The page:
Is China’s Qihoo IPO a buy? (Ticker:QIHU)

Qihoo 360 has its fingers in a lot of pots and that adds up to a steady income stream. Here are some key facts and figures you need to consider before investing in Qihoo 360 (NYSE:QIHU).

The Chinese anti-virus software-maker Qihoo 360 Technology Co. Ltd. is expected to begin trading on Wednesday under the ticker QIHU on the NYSE. The Web security company makes an assorted suite of anti-virus software, the most popular of which is “360 Safe Guard,” which had 301 million monthly active users as of January, according to the company’s F-1 Filing.

Why buy Qihoo 360 shares? Anti-virus + browsers + online games = Big Business.

Qihoo 360 has its fingers in a lot of pots and that adds up to a steady income stream. In 2010, the company booked net income of $8.5 million on $57.7 million in sales. Qihoo pulls in that cash from a number of sources. Chief among them? Paid anti-virus software. In addition to “360 Safe Guard,” the company offers “360 Anti-Virus,” “360 Mobile Safe,” “360 Online Shopping Bodyguard” and more.

There’s a lot more to Qihoo 360, though. The company also makes China’s second most popular Web browser: 360 Safe Browser, which claims 172 million monthly active users and a user penetration rate of 44.1 percent. Safe Browser’s biggest competition is Microsoft Corporation’s (NASDAQ:MSFT) Internet Explorer.

Some 98 million of those 172 million monthly active users of Safe Browser access Qihoo 360’s “Personal Start-up Page,” which acts as a content portal and gives Qihoo a platform to promote its other services, including an open gaming and e-commerce platform that’s set up to let developers build and distribute online games and shopping services. Game developers are among Qihoo’s heaviest advertisers, often paying the company to promote new games or inking rev-share agreements with the company.

All this adds up to Qihoo claiming to be China’s third-largest Internet company with more than 300 million monthly active users. That’s a great base to promote products and it lead to year-over-year revenue growth of 79 percent in 2010, according to the Wall Street Journal.

Bigger and better things. Qihoo 360 plans to use funds from its IPO to research and develop new products. The company will also consider strategic acquisitions that could boost its marketshare in China. One of the most appealing aspects of Qihoo 360, though, is its aggressive expansion into the mobile realm. If mobile anti-virus software becomes a standard paid download for Web users in China, Qihoo could accumulate piles of yuan as the mobile market in China is set to explode.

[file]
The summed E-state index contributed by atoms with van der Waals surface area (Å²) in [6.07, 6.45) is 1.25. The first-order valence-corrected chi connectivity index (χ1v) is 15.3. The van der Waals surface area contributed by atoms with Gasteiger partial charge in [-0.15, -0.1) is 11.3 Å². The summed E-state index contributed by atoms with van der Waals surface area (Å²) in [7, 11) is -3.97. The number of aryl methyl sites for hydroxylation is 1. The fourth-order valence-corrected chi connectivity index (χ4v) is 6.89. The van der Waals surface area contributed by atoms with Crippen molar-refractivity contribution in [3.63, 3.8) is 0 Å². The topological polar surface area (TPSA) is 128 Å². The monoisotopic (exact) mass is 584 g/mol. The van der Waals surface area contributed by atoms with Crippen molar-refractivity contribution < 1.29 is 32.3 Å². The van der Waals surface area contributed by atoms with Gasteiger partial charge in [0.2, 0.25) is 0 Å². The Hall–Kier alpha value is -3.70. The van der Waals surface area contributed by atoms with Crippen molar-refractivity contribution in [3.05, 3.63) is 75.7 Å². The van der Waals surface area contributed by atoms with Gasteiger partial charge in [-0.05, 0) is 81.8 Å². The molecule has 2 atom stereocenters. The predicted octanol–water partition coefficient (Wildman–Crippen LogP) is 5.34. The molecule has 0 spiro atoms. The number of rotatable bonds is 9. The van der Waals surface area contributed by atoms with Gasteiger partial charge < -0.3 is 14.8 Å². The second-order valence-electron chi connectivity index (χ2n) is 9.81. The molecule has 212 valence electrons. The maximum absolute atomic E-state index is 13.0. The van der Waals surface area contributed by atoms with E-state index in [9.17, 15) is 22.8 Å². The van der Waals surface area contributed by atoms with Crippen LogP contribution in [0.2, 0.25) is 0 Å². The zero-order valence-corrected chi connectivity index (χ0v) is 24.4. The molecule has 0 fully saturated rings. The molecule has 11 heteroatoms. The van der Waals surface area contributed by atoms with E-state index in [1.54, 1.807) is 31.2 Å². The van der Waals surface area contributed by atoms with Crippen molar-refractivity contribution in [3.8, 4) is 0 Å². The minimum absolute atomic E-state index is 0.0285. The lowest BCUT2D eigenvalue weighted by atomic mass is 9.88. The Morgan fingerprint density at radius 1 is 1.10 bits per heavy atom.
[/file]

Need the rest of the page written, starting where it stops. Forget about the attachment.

“Users are also increasingly conducting Internet activities through mobile devices, including mobile-banking, mobile-commerce, mobile-gaming and mobile social networking, among others,” Qihoo 360 writes in the company’s F-1 Filing. “According to iResearch, the number of mobile Internet users in China increased from 17 million in 2006 to 303 million in 2010, representing a CAGR of 105.3%, and is expected to grow further to reach 658 million by the end of 2013.”

658 million mobile users. Think about that number. It’s more than twice the population of the United States.

Bumps in the road: Still, for all the positives, there’s a big unknown in Qihoo 360’s future as the company’s embroiled in a legal dispute with Tencent Holdings Ltd. (HKG:0700). Tencent, which develops China’s leading instant messaging software QQ, started bundling its own anti-virus software, QQ Doctor, with downloads of its instant messaging platform. To run QQ Doctor, users have to uninstall Qihoo 360 software. Both companies have since launched smear campaigns targeting one another as they struggle to maintain market share, according to a Wikipedia page (360 v. Tencent) that details the dispute.

No matter what the ultimate outcome of the case, Qihoo 360 is forging ahead with its IPO. The company plans to sell 12.1 million American depositary shares at $10.50-$12.50 a pop. Every two ADSs will represent three Class A ordinary shares. It’ll be interesting to see how investors respond. I, for one, wouldn’t want to take on Tencent head-to-head, but in China’s cut-throat online market, competition is the name of the game. To the victor go the advertising dollars.

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